When spraying a disinfectant, give it time — a minute or so — to kill germs before wiping. And clean any grime or dust off surfaces first.
Ideally, other gym patrons who have lifted weights or perspired on machines will have scrupulously scrubbed them afterward. But do not depend on the cleanliness of strangers, Dr. Anderson says. Instead, disinfect any weights, bars, benches and machine rails or knobs yourself before and after every use.
It would be advisable, too, to carry several clean towels, he says. “I would keep one on my left shoulder to wipe sweat from my hands and face, so I am not touching my face all the time, and the other to cover the weight bench” or yoga mat.
Social distancing is also necessary. Mr. Slough says to reduce density, his gym currently allows only 30 people an hour into its 14,000-square-foot facility. Colored tape on the floor boxes off spaces wide enough to keep weight trainers at least six feet apart on either side.
Treadmills, elliptical machines and stationary bicycles also can be moved apart, or some can be taped off or removed from service, Dr. Anderson says.
But appropriate distancing during indoor aerobic exercise remains problematic, says Bert Blocken, a professor of civil engineering at Eindhoven University of Technology in the Netherlands and KU Leuven in Belgium. Dr. Blocken, who studies airflow in buildings and around bodies, says exercisers breathe heavily and produce many respiratory droplets, and with no wind or forward momentum to shift and disperse these droplets, they could linger and drop inside the facility.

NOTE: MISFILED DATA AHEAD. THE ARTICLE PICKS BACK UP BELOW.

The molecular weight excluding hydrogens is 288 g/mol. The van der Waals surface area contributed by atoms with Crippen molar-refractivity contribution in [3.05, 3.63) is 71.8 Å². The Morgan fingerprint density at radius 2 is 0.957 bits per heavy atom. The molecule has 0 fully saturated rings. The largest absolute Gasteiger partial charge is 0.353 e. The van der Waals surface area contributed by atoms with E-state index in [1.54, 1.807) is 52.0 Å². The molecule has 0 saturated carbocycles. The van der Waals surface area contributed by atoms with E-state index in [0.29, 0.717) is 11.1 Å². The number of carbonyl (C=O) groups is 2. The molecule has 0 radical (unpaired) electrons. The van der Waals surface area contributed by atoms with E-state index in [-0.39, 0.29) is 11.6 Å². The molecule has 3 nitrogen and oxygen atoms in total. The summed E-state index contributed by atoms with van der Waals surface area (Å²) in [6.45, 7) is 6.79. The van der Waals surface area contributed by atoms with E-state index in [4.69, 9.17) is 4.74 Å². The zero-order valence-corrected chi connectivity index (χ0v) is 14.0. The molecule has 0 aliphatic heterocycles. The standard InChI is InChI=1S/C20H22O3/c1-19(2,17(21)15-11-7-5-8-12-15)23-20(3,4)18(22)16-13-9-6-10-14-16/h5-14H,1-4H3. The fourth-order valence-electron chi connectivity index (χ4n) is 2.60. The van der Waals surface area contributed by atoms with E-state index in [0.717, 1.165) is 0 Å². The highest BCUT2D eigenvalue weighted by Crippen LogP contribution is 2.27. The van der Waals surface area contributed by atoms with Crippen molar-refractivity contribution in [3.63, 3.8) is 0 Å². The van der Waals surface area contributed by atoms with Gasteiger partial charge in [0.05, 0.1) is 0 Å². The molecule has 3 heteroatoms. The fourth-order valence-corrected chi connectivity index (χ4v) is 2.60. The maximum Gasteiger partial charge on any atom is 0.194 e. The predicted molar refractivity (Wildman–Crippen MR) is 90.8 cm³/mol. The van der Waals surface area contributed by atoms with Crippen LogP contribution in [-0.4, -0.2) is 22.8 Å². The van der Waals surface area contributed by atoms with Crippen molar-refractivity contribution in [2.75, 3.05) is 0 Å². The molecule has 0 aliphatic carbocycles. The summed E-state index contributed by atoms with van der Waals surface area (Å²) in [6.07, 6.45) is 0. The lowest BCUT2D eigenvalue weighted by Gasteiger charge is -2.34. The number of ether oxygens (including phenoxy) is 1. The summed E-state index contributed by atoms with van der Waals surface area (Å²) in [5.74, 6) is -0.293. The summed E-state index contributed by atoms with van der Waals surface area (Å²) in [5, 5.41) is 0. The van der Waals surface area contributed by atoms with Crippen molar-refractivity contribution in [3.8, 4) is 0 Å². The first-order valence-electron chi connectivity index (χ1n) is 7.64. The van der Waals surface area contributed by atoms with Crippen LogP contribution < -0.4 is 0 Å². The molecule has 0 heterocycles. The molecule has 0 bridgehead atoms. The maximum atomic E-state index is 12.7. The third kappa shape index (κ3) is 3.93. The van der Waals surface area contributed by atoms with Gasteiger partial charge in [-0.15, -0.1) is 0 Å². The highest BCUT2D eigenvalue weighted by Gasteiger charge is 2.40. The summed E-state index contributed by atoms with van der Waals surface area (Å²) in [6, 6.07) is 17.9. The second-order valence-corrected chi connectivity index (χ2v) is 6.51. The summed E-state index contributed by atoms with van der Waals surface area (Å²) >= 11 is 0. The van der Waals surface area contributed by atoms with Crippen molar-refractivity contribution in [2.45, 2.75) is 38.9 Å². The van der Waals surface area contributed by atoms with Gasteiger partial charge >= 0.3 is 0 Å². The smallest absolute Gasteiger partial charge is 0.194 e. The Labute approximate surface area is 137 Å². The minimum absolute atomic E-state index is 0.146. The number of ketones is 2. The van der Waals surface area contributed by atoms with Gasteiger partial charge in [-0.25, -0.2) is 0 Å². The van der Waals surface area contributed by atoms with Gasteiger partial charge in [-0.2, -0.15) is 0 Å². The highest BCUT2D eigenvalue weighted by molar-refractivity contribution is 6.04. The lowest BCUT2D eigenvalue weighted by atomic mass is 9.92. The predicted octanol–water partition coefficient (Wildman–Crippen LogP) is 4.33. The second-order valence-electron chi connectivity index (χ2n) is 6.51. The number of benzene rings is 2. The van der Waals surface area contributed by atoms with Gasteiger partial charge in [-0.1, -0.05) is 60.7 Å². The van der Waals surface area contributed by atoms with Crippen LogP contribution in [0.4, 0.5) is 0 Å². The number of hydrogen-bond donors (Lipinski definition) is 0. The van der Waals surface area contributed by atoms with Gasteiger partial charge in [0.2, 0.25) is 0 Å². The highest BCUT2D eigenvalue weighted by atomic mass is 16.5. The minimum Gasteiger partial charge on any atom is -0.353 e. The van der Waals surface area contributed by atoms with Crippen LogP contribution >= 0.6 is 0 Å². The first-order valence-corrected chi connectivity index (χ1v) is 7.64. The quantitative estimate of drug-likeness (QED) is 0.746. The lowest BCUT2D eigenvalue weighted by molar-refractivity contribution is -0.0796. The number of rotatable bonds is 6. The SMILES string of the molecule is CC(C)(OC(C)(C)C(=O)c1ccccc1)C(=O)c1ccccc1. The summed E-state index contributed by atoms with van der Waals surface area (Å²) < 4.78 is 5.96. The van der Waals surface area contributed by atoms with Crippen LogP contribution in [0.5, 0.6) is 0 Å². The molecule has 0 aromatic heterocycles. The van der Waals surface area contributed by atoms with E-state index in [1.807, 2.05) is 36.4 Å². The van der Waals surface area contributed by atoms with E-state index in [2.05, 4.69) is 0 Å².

“Therefore,” he says, “it is very important to have a well-ventilated gym,” preferably using a system that constantly refreshes inside air with filtered air from outside. If your gym does not have such a system, expect, at minimum, “peak natural ventilation” — meaning wide-open windows on opposite walls — to help move air from inside out, he says.
Finally, to help these various safety measures take hold, gyms should sprinkle their space with posters and other reminders of why and how to sanitize, Dr. Voos says. In his study of microbes and infection control at athletic facilities, germs became somewhat less prevalent when the researchers set out cleaning supplies for trainers and athletes. But the prevalence of germs fell almost to zero when they began regularly educating the facilities’ users about how and why to clean their hands and surfaces.
Still, the decision about whether to return to our gyms as soon as they open likely will remain knotty and personal, dependent to some extent on how each of us balances the benefits of exercise, risks of infection and any health fragilities among those we live with and would return to after working out.
There also may be flash points, including about masks. Dr. Anderson predicts that “few people will wear them” while working out inside, though gyms may require them. He also notes they would rapidly dampen during exercise, reducing their antimicrobial benefits.
“What it comes down to is that the risks will never be zero,” Dr. Anderson says. But at the same time, “there are so many mental and physical health benefits” to the workouts. “So, my approach is that I will accept some risk but be aware of the steps I need to take to mitigate it. And then, yes, I will go back.”